Whitney Houston’s rise to music stardom began when she was in her early 20s with the release of her debut album in 1985. She went on to become one of the best-selling musical artists of all time.
But behind the scenes, her personal life was bedeviled by drugs, family and marital issues. Houston died of an accidental drowning involving drugs in a hotel bathtub at age 48.
“It’s about somebody who had it all — who had beauty, who had incredible talent, talent without compare, success, everything,” Macdonald says. “And somehow, through the character flaws or the experiences of her childhood, managed to throw it all away, and ended up in an almost unbearably sad situation.”
On the contrast between Houston’s glamorous public image and her difficult childhood
“I think that you would imagine having your cousin be Dionne Warwick, who was a huge star obviously in the ’60s and the ’70s, and your mother being one of the greatest backing singers of all time — who sang with everyone from Van Morrison to Elvis to Aretha Franklin — that she would grow up in very glamorous circumstances. But that’s not really the case. She grew up in a very rough part of Newark to begin with, and they moved to a slightly more salubrious area called East Orange, which was a kind of racially mixed, I guess lower-middle-class suburb. But throughout her early years, she suffered a lot from racially motivated bullying, effectively for not being black enough. And her mother and her sister-in-law recount in the documentary how she would be run home by all these kids from school who would be taunting her for ‘dressing like a little white girl,’ and that kind of theme of being a kind of outsider, even within your own racial group, was something I think that haunted her her whole life.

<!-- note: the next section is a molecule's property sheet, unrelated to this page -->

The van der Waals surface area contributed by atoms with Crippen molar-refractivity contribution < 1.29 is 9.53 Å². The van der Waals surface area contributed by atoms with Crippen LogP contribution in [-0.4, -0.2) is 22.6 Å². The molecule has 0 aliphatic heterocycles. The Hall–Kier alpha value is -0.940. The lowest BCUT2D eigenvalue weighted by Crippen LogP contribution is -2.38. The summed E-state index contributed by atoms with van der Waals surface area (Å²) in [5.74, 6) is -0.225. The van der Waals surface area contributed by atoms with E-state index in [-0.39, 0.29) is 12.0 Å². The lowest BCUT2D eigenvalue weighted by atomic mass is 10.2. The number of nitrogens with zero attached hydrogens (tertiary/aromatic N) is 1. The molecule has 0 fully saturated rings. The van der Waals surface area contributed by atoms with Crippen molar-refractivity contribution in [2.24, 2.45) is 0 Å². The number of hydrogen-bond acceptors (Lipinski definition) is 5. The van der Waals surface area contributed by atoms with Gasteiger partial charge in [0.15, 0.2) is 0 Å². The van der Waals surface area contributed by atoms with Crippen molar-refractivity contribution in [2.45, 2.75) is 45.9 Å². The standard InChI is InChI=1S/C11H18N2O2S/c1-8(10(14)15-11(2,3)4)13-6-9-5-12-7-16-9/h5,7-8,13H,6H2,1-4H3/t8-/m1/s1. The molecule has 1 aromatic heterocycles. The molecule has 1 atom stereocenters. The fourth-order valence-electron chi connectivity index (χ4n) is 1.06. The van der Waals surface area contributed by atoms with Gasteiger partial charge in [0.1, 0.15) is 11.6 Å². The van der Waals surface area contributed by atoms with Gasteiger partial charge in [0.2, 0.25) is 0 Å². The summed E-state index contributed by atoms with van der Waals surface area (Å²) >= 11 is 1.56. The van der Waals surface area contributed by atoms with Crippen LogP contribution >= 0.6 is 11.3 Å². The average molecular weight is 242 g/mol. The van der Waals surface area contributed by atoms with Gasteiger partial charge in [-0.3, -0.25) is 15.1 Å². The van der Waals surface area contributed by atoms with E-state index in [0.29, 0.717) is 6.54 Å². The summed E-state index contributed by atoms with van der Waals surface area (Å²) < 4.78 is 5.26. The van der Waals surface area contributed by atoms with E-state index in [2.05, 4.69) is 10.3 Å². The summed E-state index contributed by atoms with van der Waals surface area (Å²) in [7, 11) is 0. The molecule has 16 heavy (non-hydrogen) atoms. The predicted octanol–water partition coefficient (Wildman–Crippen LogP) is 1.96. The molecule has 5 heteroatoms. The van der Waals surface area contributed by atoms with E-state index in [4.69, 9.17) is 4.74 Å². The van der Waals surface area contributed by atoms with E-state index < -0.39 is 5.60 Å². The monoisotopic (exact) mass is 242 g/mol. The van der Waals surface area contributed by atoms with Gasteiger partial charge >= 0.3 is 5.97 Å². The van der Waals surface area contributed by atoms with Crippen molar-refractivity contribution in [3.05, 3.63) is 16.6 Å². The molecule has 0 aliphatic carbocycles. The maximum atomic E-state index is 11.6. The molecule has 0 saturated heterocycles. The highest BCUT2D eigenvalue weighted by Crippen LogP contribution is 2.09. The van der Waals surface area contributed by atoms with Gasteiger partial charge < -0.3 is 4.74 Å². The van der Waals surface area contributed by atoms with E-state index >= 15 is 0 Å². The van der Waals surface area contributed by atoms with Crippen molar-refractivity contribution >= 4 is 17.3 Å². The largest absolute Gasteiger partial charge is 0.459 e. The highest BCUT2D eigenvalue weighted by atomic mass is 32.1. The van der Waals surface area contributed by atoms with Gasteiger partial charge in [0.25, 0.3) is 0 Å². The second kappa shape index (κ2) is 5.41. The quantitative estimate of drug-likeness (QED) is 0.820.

“I think she was groomed for stardom by her mother, and to a lesser extent her father. Her mother, as I said, had been this hugely successful background singer. But she had wanted to be a star in her own right, be a solo artist. But she was never able to break through. She released three or four albums, and none of them really worked. And she saw in Whitney somebody who could have the success that she didn’t. So she was, I wouldn’t go so far as to say a creation of her mother, but her mother was a Svengali in a way.”
On drug use in Houston’s family, and her own struggle with addiction
“I mean I think they came from a part of Newark which was hit pretty heavily by the crack cocaine epidemic. People used drugs all around them, and … in the film, you see a family friend of theirs called Keith Kelly, who recounts when he first gave Whitney cocaine when she was 16. And other people, not always in the film, but other people told me that she was regularly using by the time she was 17, 18. And so even at the point where she was America’s sweetheart, when she was this seemingly beautiful, innocent, fresh-faced singer, and was the kind of girl your mom maybe thought that you should go out with, she was actually using drugs very, very heavily. And that just got worse and worse through the ’90s and through the 2000s as people are probably aware.”
On Houston’s sexuality, which one person in the film describes as “fluid,” and her relationship with close companion Robyn Crawford